We got home yesterday afternoon, and Will slowly let his guard down and is now happy to be home. We picked up some burgers and fries on the way home, and when we sat Will in his chair and put some fries in front of him, he actually fed himself! This was the first time since surgery that he wasn't clamoring for one of us to hold him, and he suddenly had one heck of an appetite.
His stitches are holding nicely, he is handling the pain pretty well, and he is only on ibuprofen and tylenol for painkillers now. And best of all, still no seizures!
After we got home, he was pretty clingy to the two of us. Sleeping is still an extreme challenge. He basically demanded that one of us hold him while the other be next to him, otherwise he would cry. Also he is quite startled by loud noises, even loud multiple conversations have made him pretty upset. We hope it is because he has clarity in his head like he's never had before, and things like this bother him now that the irregular brain activity has been removed.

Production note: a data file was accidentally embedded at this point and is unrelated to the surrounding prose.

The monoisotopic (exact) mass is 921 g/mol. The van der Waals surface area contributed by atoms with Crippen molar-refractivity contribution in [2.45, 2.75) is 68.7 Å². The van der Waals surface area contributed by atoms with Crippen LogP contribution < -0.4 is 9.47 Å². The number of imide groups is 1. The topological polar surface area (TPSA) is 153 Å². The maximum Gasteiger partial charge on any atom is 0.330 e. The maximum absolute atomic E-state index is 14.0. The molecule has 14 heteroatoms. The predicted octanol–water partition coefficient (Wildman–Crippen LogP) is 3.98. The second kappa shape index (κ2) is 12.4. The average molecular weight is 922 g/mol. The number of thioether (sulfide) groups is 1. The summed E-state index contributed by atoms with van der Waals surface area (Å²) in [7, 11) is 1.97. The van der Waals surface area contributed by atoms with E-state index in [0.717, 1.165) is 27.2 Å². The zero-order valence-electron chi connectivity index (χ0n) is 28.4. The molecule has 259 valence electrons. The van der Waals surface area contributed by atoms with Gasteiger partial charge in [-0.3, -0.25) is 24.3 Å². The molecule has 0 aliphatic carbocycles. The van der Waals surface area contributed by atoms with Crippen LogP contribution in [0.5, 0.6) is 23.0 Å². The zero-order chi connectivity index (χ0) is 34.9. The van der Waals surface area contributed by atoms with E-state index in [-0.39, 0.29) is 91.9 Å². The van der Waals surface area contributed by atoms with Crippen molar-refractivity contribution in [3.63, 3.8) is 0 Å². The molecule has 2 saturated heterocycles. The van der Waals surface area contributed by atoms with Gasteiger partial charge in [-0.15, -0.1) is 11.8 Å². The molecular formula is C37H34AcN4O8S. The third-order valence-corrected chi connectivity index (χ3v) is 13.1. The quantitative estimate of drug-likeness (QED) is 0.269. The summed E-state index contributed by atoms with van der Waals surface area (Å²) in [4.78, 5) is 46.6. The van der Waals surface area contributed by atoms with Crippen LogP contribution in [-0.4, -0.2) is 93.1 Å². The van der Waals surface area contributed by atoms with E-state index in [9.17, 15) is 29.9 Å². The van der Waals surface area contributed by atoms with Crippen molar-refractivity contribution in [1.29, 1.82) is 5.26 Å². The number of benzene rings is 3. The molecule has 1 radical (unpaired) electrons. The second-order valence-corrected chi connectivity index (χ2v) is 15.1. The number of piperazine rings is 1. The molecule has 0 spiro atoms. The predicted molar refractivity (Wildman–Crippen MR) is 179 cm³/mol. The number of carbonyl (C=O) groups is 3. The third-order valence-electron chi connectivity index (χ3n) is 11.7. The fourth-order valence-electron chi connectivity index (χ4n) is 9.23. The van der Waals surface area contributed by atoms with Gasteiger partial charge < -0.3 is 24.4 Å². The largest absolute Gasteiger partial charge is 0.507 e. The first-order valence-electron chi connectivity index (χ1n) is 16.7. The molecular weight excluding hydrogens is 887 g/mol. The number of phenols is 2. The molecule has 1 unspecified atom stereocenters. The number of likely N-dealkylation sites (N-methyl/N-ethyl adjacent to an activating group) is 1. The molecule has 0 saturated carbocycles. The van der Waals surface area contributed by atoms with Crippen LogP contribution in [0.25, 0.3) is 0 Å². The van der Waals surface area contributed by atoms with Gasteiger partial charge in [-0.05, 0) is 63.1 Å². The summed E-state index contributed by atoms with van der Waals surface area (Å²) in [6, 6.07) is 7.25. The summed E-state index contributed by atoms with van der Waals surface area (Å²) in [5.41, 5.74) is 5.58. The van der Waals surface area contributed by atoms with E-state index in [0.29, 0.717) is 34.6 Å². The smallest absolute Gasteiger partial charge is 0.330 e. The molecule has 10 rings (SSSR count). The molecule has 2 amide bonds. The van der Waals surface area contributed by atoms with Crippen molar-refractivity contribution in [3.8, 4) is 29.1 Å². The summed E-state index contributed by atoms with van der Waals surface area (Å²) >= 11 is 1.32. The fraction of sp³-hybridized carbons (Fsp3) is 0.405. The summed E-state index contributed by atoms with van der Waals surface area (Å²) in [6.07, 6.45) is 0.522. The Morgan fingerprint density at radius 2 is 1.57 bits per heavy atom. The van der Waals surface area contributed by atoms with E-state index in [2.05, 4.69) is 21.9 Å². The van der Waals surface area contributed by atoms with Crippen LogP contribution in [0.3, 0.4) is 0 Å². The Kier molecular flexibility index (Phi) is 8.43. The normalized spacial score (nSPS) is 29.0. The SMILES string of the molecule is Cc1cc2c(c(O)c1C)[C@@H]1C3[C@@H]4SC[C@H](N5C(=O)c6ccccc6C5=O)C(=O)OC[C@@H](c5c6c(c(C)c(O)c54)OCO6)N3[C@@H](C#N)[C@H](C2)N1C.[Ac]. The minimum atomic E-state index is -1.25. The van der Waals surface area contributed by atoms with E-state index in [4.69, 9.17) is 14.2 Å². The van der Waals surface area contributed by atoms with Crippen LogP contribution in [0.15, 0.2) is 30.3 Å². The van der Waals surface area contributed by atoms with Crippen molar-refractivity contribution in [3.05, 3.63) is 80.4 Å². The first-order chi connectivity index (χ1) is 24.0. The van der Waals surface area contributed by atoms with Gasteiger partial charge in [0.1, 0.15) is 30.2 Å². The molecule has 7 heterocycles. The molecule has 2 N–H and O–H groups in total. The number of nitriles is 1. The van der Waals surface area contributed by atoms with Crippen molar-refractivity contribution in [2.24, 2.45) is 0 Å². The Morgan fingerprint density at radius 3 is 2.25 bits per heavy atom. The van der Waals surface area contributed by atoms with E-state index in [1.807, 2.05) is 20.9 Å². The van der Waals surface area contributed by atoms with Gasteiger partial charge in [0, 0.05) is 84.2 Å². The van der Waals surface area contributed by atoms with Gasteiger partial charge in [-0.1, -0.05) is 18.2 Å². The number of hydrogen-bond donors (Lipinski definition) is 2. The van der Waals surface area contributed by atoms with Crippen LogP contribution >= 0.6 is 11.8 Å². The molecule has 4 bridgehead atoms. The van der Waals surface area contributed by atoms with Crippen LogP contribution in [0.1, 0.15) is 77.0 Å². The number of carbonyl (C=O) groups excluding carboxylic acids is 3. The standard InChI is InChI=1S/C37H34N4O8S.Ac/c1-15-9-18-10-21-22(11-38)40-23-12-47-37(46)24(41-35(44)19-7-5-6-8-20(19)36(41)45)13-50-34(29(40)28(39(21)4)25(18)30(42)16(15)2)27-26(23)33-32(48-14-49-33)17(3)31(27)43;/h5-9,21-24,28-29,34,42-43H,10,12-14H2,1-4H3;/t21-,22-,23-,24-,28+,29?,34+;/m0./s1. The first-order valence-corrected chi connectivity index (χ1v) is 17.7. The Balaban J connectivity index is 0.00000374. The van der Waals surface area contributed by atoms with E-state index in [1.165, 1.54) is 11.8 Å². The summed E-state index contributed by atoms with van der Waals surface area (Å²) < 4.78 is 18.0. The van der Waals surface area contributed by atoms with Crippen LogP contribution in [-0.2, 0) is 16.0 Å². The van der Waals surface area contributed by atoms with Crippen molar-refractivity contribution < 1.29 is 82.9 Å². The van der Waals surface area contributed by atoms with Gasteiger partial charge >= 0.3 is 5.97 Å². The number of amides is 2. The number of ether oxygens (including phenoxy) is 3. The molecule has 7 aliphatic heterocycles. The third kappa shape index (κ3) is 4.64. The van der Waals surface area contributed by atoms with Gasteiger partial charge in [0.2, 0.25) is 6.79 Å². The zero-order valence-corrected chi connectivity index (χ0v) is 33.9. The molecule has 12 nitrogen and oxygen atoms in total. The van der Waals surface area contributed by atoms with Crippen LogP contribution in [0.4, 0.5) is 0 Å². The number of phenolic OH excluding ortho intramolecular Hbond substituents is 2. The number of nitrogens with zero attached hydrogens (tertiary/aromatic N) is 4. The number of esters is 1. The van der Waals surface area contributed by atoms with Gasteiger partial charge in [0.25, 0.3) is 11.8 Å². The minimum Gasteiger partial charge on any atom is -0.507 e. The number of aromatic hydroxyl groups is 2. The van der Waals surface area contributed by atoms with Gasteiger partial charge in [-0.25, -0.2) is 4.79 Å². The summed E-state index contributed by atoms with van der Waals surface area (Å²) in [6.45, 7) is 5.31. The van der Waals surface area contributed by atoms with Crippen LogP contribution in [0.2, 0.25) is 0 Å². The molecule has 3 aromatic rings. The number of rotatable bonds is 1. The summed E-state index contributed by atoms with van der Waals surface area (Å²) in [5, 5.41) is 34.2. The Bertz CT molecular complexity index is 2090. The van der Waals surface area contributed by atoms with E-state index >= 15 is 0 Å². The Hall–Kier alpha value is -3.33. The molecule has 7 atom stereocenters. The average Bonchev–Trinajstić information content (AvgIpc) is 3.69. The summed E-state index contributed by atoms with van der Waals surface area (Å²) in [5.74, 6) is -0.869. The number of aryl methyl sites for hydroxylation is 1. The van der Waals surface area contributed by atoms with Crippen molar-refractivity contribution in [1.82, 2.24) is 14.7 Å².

During the course of the day today he really seems to have let his guard down, and it appears that he has begun his progress. He seems very aware of his surroundings, and he is playing with his toys on the floor without either of us nearby. He is engaging his toys as much as before (if not even more so), and seems to be really enjoying himself. He waved several times today, not a great wave but very deliberate, which we haven't seen in a long time. He still has moments where he suddenly looks around and realizes that we are farther away than he would like, and moves quickly to get to us.
Now is where the real test begins. We need to start watching his development and helping him as much as possible, wherever possible. We will now find out whether his delays are solely because of the bad brain causing seizures that was removed, or if there are other issues in his brain that are causing this as well, and there may be nothing that we can do about them (scary thought). It would be so great if he could start talking. We have to approach this as if the seizures are coming back, so we can't waste any time in trying to get his mental development moving. Who knows- the seizures might come back tomorrow, and freeze his development again. As soon as we can push him to learn things we need to do so.
It's good to be home!